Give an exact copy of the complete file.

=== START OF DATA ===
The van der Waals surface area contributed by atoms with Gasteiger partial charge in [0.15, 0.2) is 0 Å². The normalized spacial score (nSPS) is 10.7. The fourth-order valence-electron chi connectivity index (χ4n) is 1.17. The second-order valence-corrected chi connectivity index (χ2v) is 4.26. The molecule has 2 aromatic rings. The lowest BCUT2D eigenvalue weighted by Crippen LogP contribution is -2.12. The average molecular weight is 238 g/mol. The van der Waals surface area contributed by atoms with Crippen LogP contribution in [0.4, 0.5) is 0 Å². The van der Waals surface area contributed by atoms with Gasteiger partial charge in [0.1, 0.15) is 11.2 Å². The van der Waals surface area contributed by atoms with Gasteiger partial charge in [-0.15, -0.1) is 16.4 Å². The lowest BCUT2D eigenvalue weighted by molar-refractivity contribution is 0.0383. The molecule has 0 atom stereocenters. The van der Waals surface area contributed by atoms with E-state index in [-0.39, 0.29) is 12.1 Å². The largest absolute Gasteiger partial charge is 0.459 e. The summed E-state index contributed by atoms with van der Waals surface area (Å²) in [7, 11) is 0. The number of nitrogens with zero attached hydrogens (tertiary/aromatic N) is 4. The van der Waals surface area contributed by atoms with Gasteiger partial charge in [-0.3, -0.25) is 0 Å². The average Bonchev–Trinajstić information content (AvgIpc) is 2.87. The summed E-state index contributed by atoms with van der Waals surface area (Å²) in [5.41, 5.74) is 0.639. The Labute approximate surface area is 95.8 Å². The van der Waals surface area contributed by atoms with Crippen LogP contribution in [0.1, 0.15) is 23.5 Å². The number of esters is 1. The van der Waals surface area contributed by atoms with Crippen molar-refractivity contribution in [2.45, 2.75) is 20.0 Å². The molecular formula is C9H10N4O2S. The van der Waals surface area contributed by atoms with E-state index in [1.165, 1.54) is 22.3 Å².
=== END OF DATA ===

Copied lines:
The van der Waals surface area contributed by atoms with Gasteiger partial charge in [0.15, 0.2) is 0 Å². The normalized spacial score (nSPS) is 10.7. The fourth-order valence-electron chi connectivity index (χ4n) is 1.17. The second-order valence-corrected chi connectivity index (χ2v) is 4.26. The molecule has 2 aromatic rings. The lowest BCUT2D eigenvalue weighted by Crippen LogP contribution is -2.12. The average molecular weight is 238 g/mol. The van der Waals surface area contributed by atoms with Crippen LogP contribution in [0.4, 0.5) is 0 Å². The van der Waals surface area contributed by atoms with Gasteiger partial charge in [0.1, 0.15) is 11.2 Å². The van der Waals surface area contributed by atoms with Gasteiger partial charge in [-0.15, -0.1) is 16.4 Å². The lowest BCUT2D eigenvalue weighted by molar-refractivity contribution is 0.0383. The molecule has 0 atom stereocenters. The van der Waals surface area contributed by atoms with E-state index in [-0.39, 0.29) is 12.1 Å². The largest absolute Gasteiger partial charge is 0.459 e. The summed E-state index contributed by atoms with van der Waals surface area (Å²) in [7, 11) is 0. The number of nitrogens with zero attached hydrogens (tertiary/aromatic N) is 4. The van der Waals surface area contributed by atoms with Gasteiger partial charge in [-0.3, -0.25) is 0 Å². The average Bonchev–Trinajstić information content (AvgIpc) is 2.87. The summed E-state index contributed by atoms with van der Waals surface area (Å²) in [5.41, 5.74) is 0.639. The Labute approximate surface area is 95.8 Å². The van der Waals surface area contributed by atoms with Crippen LogP contribution in [0.1, 0.15) is 23.5 Å². The number of esters is 1. The van der Waals surface area contributed by atoms with Crippen molar-refractivity contribution in [2.45, 2.75) is 20.0 Å². The molecular formula is C9H10N4O2S. The van der Waals surface area contributed by atoms with E-state index in [1.165, 1.54) is 22.3 Å².